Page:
Demand response reduces overall energy usage, but the magnitude of the reduction depends on whether the technologies are developed and deployed with efficiency in mind.
The Efficiency Mandate: Net-Zero Neighborhoods
Utilities explore the potential of zero-energy homes.
Like much of California’s Central Valley, Sacramento has a Mediterranean climate, with cool, wet winters and summers that are hot, dry and clear. It makes an ideal place for solar-integrated homes; to wit, the sun reliably shines hardest on the peak load days, when extra power generation is most needed.
A moderately-sized new home built to code in the California capitol draws about 4.5 kW at a summer peak. But at Premier Gardens, a 95-house subdivision, that number has been shaved to just 1.5 kW.
Built to energy-efficiency standards that far exceed the state’s stringent building code and outfitted with photovoltaic roofs, Premier Gardens is on the green-building vanguard. And yet the houses actually could be better. Built in 2003, the homes don’t have smart meters. That means no net metering or smart-home efficiency savings.
“We went from 4.5 kW to 1.5 kW without smart meters,” says the U.S. Department of Energy’s Lew Pratch. “A smart house would take the home’s demand down from 1.5 kW to being maybe a net producer.”
Pratch is project manager for the Zero Energy Home program, a DOE effort to build affordable, energy-neutral houses in all the nation’s major climates by 2020. The Premier Gardens development shows just how close that goal is to reality.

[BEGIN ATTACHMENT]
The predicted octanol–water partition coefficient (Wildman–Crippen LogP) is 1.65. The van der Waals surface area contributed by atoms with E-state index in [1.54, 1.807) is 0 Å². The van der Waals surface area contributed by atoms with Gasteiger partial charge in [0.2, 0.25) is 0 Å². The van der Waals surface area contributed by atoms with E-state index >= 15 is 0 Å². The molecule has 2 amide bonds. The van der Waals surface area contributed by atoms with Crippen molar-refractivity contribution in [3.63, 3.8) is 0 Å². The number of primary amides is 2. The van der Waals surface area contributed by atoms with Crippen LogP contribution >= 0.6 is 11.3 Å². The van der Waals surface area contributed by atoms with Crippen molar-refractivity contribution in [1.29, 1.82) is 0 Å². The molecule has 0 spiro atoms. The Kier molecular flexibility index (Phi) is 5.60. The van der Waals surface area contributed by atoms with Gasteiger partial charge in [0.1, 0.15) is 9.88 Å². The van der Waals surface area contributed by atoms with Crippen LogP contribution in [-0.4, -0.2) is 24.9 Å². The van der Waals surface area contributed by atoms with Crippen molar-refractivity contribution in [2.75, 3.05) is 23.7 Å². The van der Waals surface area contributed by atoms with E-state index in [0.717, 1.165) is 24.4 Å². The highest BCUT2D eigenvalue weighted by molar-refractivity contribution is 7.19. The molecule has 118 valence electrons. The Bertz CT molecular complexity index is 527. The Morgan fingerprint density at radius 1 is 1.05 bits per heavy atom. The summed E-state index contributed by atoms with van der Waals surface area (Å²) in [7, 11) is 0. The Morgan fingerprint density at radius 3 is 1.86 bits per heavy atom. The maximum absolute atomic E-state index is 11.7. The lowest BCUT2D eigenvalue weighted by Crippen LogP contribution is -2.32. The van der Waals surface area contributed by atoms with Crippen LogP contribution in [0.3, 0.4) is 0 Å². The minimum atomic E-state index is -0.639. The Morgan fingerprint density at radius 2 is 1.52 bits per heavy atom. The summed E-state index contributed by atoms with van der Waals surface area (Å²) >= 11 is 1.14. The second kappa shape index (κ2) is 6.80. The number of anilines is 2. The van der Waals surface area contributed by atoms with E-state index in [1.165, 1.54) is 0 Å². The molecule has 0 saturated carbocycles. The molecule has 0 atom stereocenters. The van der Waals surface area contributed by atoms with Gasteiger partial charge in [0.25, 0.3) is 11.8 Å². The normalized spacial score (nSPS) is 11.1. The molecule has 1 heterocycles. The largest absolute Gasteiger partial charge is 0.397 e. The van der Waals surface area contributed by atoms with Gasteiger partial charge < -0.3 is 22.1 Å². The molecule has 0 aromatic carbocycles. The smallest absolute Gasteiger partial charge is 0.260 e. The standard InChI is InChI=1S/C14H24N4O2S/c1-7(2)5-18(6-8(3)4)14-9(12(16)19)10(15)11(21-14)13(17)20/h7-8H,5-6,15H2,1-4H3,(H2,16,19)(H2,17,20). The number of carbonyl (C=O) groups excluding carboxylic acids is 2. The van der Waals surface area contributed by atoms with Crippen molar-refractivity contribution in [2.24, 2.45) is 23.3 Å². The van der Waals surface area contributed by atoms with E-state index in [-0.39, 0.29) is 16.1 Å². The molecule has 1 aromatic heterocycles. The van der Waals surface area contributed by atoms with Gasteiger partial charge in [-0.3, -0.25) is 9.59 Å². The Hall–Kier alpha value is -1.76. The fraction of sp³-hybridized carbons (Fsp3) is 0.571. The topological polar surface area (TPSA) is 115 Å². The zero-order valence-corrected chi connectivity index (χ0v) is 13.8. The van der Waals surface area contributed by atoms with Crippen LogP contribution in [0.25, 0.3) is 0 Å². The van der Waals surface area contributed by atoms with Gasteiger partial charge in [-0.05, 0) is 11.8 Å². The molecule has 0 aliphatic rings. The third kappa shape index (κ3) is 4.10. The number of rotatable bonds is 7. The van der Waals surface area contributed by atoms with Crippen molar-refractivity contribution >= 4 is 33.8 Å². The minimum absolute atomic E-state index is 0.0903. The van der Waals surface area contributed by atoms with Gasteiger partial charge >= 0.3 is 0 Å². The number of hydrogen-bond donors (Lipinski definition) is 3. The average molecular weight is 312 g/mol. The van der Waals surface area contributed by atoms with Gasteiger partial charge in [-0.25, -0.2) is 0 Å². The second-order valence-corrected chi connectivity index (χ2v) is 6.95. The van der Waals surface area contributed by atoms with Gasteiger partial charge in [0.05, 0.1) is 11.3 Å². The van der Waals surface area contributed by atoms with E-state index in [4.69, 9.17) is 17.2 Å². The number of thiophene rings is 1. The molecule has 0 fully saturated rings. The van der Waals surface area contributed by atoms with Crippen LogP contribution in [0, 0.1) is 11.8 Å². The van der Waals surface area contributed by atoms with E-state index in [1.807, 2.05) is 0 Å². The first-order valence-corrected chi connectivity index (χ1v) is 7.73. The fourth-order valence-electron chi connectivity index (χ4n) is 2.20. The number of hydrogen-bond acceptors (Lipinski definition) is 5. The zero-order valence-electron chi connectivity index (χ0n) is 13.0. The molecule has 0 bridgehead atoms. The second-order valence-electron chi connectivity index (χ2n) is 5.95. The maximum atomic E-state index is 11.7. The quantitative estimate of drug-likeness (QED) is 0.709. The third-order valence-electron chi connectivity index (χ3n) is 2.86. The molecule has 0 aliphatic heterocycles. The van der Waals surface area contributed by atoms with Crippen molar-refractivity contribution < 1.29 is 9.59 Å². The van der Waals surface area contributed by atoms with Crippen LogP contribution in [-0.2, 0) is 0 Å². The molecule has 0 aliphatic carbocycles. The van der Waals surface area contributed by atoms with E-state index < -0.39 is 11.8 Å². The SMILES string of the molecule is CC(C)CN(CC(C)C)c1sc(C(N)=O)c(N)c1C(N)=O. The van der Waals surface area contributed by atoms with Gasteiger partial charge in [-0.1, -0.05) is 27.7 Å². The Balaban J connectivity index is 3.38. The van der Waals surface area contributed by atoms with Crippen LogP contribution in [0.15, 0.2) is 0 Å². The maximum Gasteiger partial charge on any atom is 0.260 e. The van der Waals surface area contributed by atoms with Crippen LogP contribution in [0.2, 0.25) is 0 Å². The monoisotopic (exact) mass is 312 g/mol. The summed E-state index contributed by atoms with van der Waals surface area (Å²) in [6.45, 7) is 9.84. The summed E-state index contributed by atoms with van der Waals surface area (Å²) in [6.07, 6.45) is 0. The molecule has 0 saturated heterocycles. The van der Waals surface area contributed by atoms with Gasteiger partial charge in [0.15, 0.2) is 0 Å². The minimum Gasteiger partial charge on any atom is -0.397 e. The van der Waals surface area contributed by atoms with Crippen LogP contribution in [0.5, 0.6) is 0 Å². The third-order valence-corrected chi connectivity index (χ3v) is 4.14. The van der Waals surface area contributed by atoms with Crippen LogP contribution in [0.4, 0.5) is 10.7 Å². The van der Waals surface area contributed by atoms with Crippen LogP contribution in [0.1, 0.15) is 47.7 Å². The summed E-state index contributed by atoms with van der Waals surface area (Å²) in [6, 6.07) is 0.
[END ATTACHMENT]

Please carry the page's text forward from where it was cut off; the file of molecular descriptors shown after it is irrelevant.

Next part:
Zero-energy homes (ZEH) promise revolutionary environmental benefits, and customers appreciate the energy cost savings. The technology needed for a zero-energy house exists today, and it’s becoming more cost effective all the time—particularly as utilities build out smart-metering infrastructure to take advantage of the potential of distributed resources. But the most compelling aspect of ultra-efficient homes is the energy they save utilities—especially peak generation. If builders adopt ZEH technologies and home designs on a widespread basis, they’ll significantly reduce peak load on the grid, smoothing or eliminating the most costly spikes of the year.
“There’s no doubt energy efficiency is the cheapest alternative to new generation supply,” says Roger Duncan, general manager of Austin Energy in Texas.
There are other benefits too, but realizing them requires utilities to harmonize their approach to efficiency programs, and fundamentally transform their relationship with customers. Innovative utilities—both public and private—are showing the way by partnering with builders, consultants and the government to develop ZEH across the country. So far, the results are encouraging.
The Premier Gardens project is just one of many for the Sacramento Municipal Utility District (SMUD). The publicly-owned utility has a long track record of efficiency efforts.
“We’ve been involved in solar applications for 23 years and have been doing energy efficiency in new-construction homes for about two decades as well,” says Wade Hughes, SMUD’s SolarSmart project manager. “We started combining those two things in 1999.”
The program is essentially a partnership with builders. The utility provides engineering research plus rebates and incentives for energy upgrades and solar installation. Also, it promotes the homes directly to its 560,000 residential customers—the kind of advertising money can’t buy. For their part, home builders pony up the $9,000 to $10,000 required to upgrade each house.